When I was little, my relatives used to cluster around me asking, “What do you want to be when you grow up?” I remember staring up at them, thinking, “I’m seven years old! How should I know?”, but what I actually said was “I don’t know.” “Be a teacher!” they all chorused. So I knew for sure I didn’t want to be a teacher.
However, I think I’ve always been imaginative. As my mother vacuumed, I remember sitting on the sofa directing a vast army in parade-ground exercises – Napoleonic era, to guess from the uniforms. I told stories about baby mosquitoes to the other kids in day camp, and – this was in the days when Westerns were the ONLY thing on TV – when I was about ten, I wrote a whole episode of a Western, which my sisters and I performed for our parents (I even remember the theme song). It was not great literature. When I learned about iambic pentameter, probably in junior high school, I wrote a page of it, describing the radiators banging. It began “Whence come these clanks and moans of darkest night? / Stalks a ghost our battlements? / Does a specter haunt our walls?” (except I hit the wrong typewriter key so it read “dardest night”). The odd thing was that I never got much encouragement at home. Nobody suggested I enter competitions, and the idea of becoming a novelist or – more sensibly – a journalist was never mentioned.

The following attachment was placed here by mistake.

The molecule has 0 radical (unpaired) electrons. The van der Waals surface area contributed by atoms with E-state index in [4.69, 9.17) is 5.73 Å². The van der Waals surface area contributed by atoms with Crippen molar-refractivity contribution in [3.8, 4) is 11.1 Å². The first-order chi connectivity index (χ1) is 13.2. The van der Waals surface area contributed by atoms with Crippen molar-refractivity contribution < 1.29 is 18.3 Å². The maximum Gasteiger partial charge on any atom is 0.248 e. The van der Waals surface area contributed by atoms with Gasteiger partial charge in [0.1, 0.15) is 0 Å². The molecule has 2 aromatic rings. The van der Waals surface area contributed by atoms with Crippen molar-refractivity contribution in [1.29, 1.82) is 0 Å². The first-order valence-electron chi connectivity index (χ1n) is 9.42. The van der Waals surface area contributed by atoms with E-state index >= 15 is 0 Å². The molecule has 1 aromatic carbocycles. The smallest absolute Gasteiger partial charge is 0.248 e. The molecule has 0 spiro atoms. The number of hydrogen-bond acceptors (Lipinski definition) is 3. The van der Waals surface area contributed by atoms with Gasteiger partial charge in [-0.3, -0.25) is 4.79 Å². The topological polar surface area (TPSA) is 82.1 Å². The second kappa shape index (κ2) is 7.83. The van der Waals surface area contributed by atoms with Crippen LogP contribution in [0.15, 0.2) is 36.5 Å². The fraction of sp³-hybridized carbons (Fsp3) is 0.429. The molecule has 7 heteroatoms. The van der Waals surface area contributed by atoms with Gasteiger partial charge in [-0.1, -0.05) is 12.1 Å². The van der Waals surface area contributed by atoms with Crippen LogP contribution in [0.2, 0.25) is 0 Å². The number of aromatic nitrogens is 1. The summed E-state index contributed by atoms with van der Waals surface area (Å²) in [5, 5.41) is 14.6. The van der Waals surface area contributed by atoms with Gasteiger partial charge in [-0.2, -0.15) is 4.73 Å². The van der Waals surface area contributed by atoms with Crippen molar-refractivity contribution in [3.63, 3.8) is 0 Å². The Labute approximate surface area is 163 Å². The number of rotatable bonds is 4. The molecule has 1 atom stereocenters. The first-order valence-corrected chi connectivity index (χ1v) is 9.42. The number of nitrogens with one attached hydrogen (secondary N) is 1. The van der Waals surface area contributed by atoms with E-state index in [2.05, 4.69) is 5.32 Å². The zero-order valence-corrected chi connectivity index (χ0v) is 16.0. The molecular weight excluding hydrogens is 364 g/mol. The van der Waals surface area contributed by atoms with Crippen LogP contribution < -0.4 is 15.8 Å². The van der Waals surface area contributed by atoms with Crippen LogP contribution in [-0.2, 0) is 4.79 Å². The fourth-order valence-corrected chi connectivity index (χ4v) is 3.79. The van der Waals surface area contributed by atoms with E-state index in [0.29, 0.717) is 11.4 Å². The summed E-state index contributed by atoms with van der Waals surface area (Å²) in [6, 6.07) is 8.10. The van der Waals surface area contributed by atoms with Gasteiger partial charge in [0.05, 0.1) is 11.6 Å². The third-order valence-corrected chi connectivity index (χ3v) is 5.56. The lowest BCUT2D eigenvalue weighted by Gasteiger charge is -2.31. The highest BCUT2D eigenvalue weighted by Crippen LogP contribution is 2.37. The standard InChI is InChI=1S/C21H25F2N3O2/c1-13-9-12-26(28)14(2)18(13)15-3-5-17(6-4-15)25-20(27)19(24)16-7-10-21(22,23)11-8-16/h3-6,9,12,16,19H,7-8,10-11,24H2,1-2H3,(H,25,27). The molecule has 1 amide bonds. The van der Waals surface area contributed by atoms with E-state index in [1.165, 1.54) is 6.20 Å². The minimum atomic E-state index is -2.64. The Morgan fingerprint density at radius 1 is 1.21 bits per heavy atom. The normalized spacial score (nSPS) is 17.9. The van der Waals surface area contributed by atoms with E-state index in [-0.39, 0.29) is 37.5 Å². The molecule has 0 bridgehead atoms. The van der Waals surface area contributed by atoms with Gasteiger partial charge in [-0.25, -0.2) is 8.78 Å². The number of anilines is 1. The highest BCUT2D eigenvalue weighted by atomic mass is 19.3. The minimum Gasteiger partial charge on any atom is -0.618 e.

Fortunately, the last of my high schools offered an excellent creative writing course for those whose English was proficient enough, and I qualified. The content of what I wrote was, for the most part, pretty awful, but one or two essays show real promise. I look at them (my mother saved a few) and wish I could write like that!
Nevertheless, I didn’t start writing till after I was married – and that was just occasional short opinion pieces for a local newspaper. I didn’t write my first novel till I was 39, with eight children. For a year I wrote from 10pm to 2am, the only quiet time I had. Yes, I was a zombie for a year. The house was a mess. But everybody survived. This should give hope to a lot of people.